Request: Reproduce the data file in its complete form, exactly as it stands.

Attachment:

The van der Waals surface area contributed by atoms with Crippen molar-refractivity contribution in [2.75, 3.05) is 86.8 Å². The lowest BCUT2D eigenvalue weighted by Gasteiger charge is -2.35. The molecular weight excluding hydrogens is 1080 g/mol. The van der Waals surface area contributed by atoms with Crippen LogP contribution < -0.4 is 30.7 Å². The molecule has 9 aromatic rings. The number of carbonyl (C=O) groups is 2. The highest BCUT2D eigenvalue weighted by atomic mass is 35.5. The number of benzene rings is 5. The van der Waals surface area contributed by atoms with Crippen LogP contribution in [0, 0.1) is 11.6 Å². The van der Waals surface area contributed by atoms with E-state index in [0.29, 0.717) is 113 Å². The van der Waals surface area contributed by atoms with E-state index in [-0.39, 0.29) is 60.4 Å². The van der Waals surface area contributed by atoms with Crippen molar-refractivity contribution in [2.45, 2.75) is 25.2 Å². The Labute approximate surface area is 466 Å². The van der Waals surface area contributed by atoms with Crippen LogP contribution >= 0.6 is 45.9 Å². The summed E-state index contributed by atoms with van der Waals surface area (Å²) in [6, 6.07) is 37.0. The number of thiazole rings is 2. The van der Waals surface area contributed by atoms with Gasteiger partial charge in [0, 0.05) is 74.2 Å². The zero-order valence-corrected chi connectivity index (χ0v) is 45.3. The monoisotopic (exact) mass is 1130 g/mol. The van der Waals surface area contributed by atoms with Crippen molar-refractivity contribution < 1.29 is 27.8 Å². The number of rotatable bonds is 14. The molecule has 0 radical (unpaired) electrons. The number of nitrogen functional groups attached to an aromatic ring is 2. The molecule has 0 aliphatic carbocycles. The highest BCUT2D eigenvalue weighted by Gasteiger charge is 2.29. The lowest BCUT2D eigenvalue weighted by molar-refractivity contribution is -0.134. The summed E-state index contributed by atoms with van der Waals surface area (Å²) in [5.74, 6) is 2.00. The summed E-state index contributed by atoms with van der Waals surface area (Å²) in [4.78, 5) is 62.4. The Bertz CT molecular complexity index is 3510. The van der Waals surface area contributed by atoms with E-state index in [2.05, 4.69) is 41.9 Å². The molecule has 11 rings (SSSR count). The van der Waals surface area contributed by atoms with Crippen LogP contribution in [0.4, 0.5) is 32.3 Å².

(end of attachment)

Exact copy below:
The van der Waals surface area contributed by atoms with Crippen molar-refractivity contribution in [2.75, 3.05) is 86.8 Å². The lowest BCUT2D eigenvalue weighted by Gasteiger charge is -2.35. The molecular weight excluding hydrogens is 1080 g/mol. The van der Waals surface area contributed by atoms with Crippen LogP contribution < -0.4 is 30.7 Å². The molecule has 9 aromatic rings. The number of carbonyl (C=O) groups is 2. The highest BCUT2D eigenvalue weighted by atomic mass is 35.5. The number of benzene rings is 5. The van der Waals surface area contributed by atoms with Crippen LogP contribution in [0, 0.1) is 11.6 Å². The van der Waals surface area contributed by atoms with E-state index in [0.29, 0.717) is 113 Å². The van der Waals surface area contributed by atoms with E-state index in [-0.39, 0.29) is 60.4 Å². The van der Waals surface area contributed by atoms with Crippen molar-refractivity contribution in [2.45, 2.75) is 25.2 Å². The Labute approximate surface area is 466 Å². The van der Waals surface area contributed by atoms with Crippen LogP contribution >= 0.6 is 45.9 Å². The summed E-state index contributed by atoms with van der Waals surface area (Å²) in [6, 6.07) is 37.0. The number of thiazole rings is 2. The van der Waals surface area contributed by atoms with Gasteiger partial charge in [0, 0.05) is 74.2 Å². The zero-order valence-corrected chi connectivity index (χ0v) is 45.3. The monoisotopic (exact) mass is 1130 g/mol. The van der Waals surface area contributed by atoms with Crippen molar-refractivity contribution < 1.29 is 27.8 Å². The number of rotatable bonds is 14. The molecule has 0 radical (unpaired) electrons. The number of nitrogen functional groups attached to an aromatic ring is 2. The molecule has 0 aliphatic carbocycles. The highest BCUT2D eigenvalue weighted by Gasteiger charge is 2.29. The lowest BCUT2D eigenvalue weighted by molar-refractivity contribution is -0.134. The summed E-state index contributed by atoms with van der Waals surface area (Å²) in [5.74, 6) is 2.00. The summed E-state index contributed by atoms with van der Waals surface area (Å²) in [4.78, 5) is 62.4. The Bertz CT molecular complexity index is 3510. The van der Waals surface area contributed by atoms with E-state index in [2.05, 4.69) is 41.9 Å². The molecule has 11 rings (SSSR count). The van der Waals surface area contributed by atoms with Crippen LogP contribution in [0.4, 0.5) is 32.3 Å².